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AgeStructure

AgeStructure

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03/18/2014

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AGE STRUCTURE AND SURVIVORSHIP

Populations, whether animal or plant, vary in their proportions of
young and old individuals. Time units such as weeks, months, or years
can describe ages. Or individuals can be assigned to qualitative age
classes such as nestling, juvenile, subadult, and adult, or egg, larva,
pupa, and adult. The proportions of individuals belonging to the
various age groups are collectively referred to as the age structure
or age distribution of the population.

Three different procedures may be used for obtaining the age
structure of a population.

The vertical approach follows a particular cohort. A cohort is a group
of individuals born within the same time interval. Thus, by knowing
the age of cohort members, you can follow their survival until all have
died.

The horizontal approach uses data on all ages within a given
population at one time; that is all cohorts in the population are
examined at the same time. In the latter method, one assumes a
stable age structure and constant birth and death rates.

A third approach involves knowing the age at death for members of a
population. Such data are commonly obtained for a game species.

Knowledge of age structure is important, for the age distribution of
a population affects its growth and dynamics. From a knowledge of
age structure, a table of age-specific mortality, survivorship, and life
expectancy can be constructed \u2013 a life table. In addition, population
growth rates may be estimated from data on births per female in the
population.

1
LIFE TABLE

To construct a life table we must be able to determine the age of
the organisms in questions and distribute the population members
into age classes or age intervals. Age intervals can vary according to
the longevity of the organism. For small rodents or lagomorphs the
age interval may be one month, for deer one year, for humans five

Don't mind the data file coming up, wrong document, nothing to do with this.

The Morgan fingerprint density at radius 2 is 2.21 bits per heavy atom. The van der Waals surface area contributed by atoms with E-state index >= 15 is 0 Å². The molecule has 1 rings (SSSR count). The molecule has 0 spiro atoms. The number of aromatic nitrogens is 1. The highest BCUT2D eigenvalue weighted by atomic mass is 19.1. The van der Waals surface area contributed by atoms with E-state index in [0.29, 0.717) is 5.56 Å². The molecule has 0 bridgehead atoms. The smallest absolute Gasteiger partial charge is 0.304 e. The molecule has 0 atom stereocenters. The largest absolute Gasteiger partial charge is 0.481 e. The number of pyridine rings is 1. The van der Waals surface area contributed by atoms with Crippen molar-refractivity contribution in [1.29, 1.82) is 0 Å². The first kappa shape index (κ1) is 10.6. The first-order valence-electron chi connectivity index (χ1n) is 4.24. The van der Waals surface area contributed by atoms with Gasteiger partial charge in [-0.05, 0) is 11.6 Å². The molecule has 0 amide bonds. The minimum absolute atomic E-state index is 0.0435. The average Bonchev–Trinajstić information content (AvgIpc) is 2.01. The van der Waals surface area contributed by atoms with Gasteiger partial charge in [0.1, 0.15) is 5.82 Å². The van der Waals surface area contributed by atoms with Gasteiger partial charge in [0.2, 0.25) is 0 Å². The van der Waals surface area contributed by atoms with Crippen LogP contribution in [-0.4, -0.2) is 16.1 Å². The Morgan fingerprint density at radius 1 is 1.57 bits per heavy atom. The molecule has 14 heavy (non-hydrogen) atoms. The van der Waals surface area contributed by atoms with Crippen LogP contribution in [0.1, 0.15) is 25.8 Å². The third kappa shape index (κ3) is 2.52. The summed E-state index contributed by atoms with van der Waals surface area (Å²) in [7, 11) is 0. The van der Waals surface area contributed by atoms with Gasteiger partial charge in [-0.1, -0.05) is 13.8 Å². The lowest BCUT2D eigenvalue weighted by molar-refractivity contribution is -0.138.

years. For insects age categories may be instars or life history
stages. We need information on survival, mortality, or rate of
mortality by age classes for a given population. Data on survivorship
in each age class provide the information needed for survivorship
column,lx.

Table 1. A Life Table. The data in thex andLx columns were obtained from a
population of animals. Then, all other columns of data were derived from them,
as described in the text.

Age
(yr)

Cohort
(age
interval)

x
Number
in
Cohort,
Lx

Number
Living
at Start,

lx

Number
Dying
during

x, dx

Probability
of Dying
Life
duringx,

qx

Probability
of
Surviving
Intervalx,

sx

Animal-
Years
Live,

Tx
Live to
Expectancy,
ex(y r)
0-1
0
33
46
26
0.57
0.43
63
1.37
1-2
1
16
20
8
0.40
0.60
30
1.50
2-3
2
9
12
6
0.50
0.50
14
1.17
3-4
3
4
6
4
0.67
0.33
5
0.83
4-5
4
1
2
2
1.00
0.00
1
0.50
5-6
5
0
0
\u03a3dx = 46
Life Tables

In a life table various statistics are compiled for each age class, or cohort (designated x). Data are commonly collected as numbers of individuals in each age class.Lx is the number of individuals in age classx. It is assumed thatLx is the number alive at the middle of age classx (for example, in above table, 33 individuals assumed to be 0.5 year old, even though the true ages of the 33 might range between 0 and 1 year old).

We designatelx as the number of individuals alive at e beginning of
age classx. Thus,Lx may be defined as
2
Lx= ( lx+ lx+1)
(1)
2
(i.e.,Lx is the number alive at the midpoint of age classx), and
lx= 2Lx\u2013 lx+1
(2)
For example, in Table 1.

Lo = 33
L1 = 16
L2= 9
L3= 4
L4= 1
L5= 0

SinceL5 = 0, we can setl5 = 0. Then by applying Equation 2,

l5= 0
l4 = 2(1) \u2013 0 = 2
l3 = 2(4) \u2013 2 = 8 \u2013 2 = 6
l2 = 2(9) \u2013 6 = 18 \u2013 6 = 12
l1= 2(16) \u2013 12 = 32 \u2013 12 = 20
l0 = 2(33) \u2013 20 = 66 \u2013 20 = 46

The number of individuals in the population that die during intervalx
is
dx= lx\u2013 lx+1
(3)
Therefore,

d0 = 46 \u201320 = 26
d1 = 20 \u2013 12 = 8
d2 = 12 \u2013 6 = 6
d3= 6\u20132 =4
d4= 2\u20130 =2

3

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